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AlO-Laneaster Farming, Saturday, July 30, 1994
Producers And Processors
The need for an effective, fast and easily used line of communi
cations between the agricultural producer and processor was
proven beyond a doubt with respect to the beef industry, by the par
ticipation and response demonstrated during a recent forum held at
Yoder’s Family Restaurant in Intercourse.
The name of the forum was “Feedlot Management Forum,” and
was truly unlike any held in recent times. This meeting was an
inside loqk into the motivations of the beef-animal buying
, It was processors being blunt and straightforward. It was pro
ducers also being straightforward with their concerns.
The result was such information as this: In the past five years,
Moyer Packing Coip. has built its export business to the point that
exporting represents 20 percent of Mopac’s sales. Most of that 20
percent is a specialty market to Japan. The Japanese buyers want
black-blood-lined animals in the 1400-pound range.
However, that doesn’t change the fact that the bulk of Moyer’s
business demands 1250-pound steers. That’s what they want.
The meaning of this information, straight from the packer is
essential to the producer-entrepreneur who must make decisions
about business and weigh the risks.
The individual can use that kind of information by producing
animals the markets seeks.
By knowing the market demand, following reported industry
trends, and making production decisions based on good sense,
there’s a better chance that a producer will significantly reduce the
risk of losing money because of receiving a discounted price on an
animal that isn’t quite right for demand.
Opcness of communications between producers and processors
ought to be more common in every agricultural industry.
/ £ >C’' -
Farm Calendar '^gs.
Southwest Championship Show,
Fairgrounds, Uniontown, 9:30
Lebanon Area Fair, Lebanon Fair-
Morrison Cove Dairy Show, Mar
tinsburg, thru Aug. S.
Goshen County Fair, West Ches
ter, thru Aug. 6.
Clearfield County Fair, Clearfield,
thru Aug. 6.
Mercer County Grange Fair, Mer
cer, thru Aug. 7.
Carroll County 4-H and FFA Fair.
Carroll County. Md., thru Aug.
State 4-H Achievement Days.
Penn State, thru Aug. 4.
Jacktown Fair, Wind Ridge, thru
New Stanton Farm and Home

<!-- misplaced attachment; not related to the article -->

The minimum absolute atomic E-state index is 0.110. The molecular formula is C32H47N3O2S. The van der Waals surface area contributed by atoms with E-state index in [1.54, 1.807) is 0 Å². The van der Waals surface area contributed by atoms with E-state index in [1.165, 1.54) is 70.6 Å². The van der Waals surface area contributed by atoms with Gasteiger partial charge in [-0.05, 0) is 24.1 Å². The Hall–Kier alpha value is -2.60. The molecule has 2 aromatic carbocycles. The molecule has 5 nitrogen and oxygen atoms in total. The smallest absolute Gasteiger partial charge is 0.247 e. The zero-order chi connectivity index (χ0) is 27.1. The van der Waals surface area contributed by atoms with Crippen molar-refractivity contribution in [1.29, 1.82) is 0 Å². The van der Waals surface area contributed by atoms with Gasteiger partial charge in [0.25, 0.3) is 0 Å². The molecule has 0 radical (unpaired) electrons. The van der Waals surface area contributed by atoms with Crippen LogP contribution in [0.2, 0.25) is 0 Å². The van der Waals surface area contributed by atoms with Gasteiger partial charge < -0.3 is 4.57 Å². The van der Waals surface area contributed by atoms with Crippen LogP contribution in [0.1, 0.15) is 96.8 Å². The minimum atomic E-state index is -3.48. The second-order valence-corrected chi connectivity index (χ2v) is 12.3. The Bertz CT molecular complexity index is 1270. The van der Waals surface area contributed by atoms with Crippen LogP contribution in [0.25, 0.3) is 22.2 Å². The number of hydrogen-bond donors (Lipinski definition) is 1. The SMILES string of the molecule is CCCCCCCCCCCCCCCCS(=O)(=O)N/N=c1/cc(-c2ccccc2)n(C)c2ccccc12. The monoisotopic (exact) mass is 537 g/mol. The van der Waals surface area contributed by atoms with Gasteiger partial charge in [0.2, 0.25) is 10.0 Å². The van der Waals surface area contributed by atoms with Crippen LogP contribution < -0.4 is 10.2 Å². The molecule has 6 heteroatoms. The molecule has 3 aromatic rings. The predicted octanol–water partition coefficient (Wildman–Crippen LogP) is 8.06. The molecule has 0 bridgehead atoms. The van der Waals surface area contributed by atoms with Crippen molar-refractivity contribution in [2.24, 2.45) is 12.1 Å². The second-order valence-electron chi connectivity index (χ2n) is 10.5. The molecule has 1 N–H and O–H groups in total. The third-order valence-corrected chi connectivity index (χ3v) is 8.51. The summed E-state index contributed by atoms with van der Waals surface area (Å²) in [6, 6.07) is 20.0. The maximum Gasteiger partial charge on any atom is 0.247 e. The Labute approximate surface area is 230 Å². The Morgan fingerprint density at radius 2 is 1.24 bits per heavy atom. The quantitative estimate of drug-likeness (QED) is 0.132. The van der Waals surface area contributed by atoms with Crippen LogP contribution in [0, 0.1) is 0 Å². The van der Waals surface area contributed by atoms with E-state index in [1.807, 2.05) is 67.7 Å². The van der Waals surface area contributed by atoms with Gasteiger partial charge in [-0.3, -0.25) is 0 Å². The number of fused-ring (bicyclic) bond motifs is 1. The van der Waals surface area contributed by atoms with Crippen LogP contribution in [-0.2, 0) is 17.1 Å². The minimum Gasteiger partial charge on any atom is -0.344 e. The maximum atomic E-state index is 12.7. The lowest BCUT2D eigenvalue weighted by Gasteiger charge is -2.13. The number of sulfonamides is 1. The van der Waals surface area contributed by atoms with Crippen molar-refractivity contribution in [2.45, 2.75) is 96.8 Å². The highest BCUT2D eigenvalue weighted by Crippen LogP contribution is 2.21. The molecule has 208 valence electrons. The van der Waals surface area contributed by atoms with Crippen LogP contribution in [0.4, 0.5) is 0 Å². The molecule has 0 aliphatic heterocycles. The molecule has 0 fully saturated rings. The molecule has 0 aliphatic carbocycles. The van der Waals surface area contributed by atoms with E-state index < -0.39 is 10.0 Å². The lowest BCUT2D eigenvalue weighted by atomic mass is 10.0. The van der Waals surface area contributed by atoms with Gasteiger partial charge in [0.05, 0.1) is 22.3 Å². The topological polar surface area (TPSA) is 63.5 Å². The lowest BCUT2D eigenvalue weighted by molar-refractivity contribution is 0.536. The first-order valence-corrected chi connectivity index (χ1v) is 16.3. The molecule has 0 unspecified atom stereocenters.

Show, New Stanton, thru Aug.
Southwest FFA Dairy Show, Mor
rison Cove Memorial Park,
Fayette County Holstein Show,
Uniontown Fairgrounds, 9 a.m.
Nutrient Management Field Day.
Burkholder Dairy, Fayetteville,
10 a.m.-3 p.m.
Adams County Fruit Growers
Association meeting. Fruit
Research Lab, Biglerville, 7
Cecil County, Md. Fair Ag Show
case, Fair Hill Natural Resour
Franklin County Holstein Field
Day, Robert Eckstine Farm,
Mercersburg, 10:30 a.m.
Livestock Pasture Session, DeHart
Farm, Milton, 7 p.m.-9 p.m.
I hurs(la\, \ugusl 4
Ag Technology Day, Intensive
Grazing Pasture Management,
Westmoreland Fairgrounds, 1
p.m.-4 p.m. and 7 p.m.-9 p.m.
York County Holstein picnic.
South Central FFA Dairy Show,
Potter County Holstein Show,
(Turn to Pago A 26)
The alarm clock is ringing in
Pennsylvania but alas our legisla
tors continue to sleep! What will it
take to wake our public servants to
the fact that local property and
nuisance taxes are bankrupting
those on low and fixed incomes
while strangling a sluggish eco
nomy? Perhaps, we could awaken
them with the right plan!
So, what would be included in
the right plan? It seems to me that
the right plan would include taxa
tion based on an individual’s abili
ty to pay to ensure that our elderly
keep their homes. The right plan
would develop the largest possible
tax base in order to keep tax rates
at the lowest possible level. The
right plan would keep the tax rate
flat to encourage all to earn and
invest to the maximum.
The right plan would reward,
not penalize citizens for maintain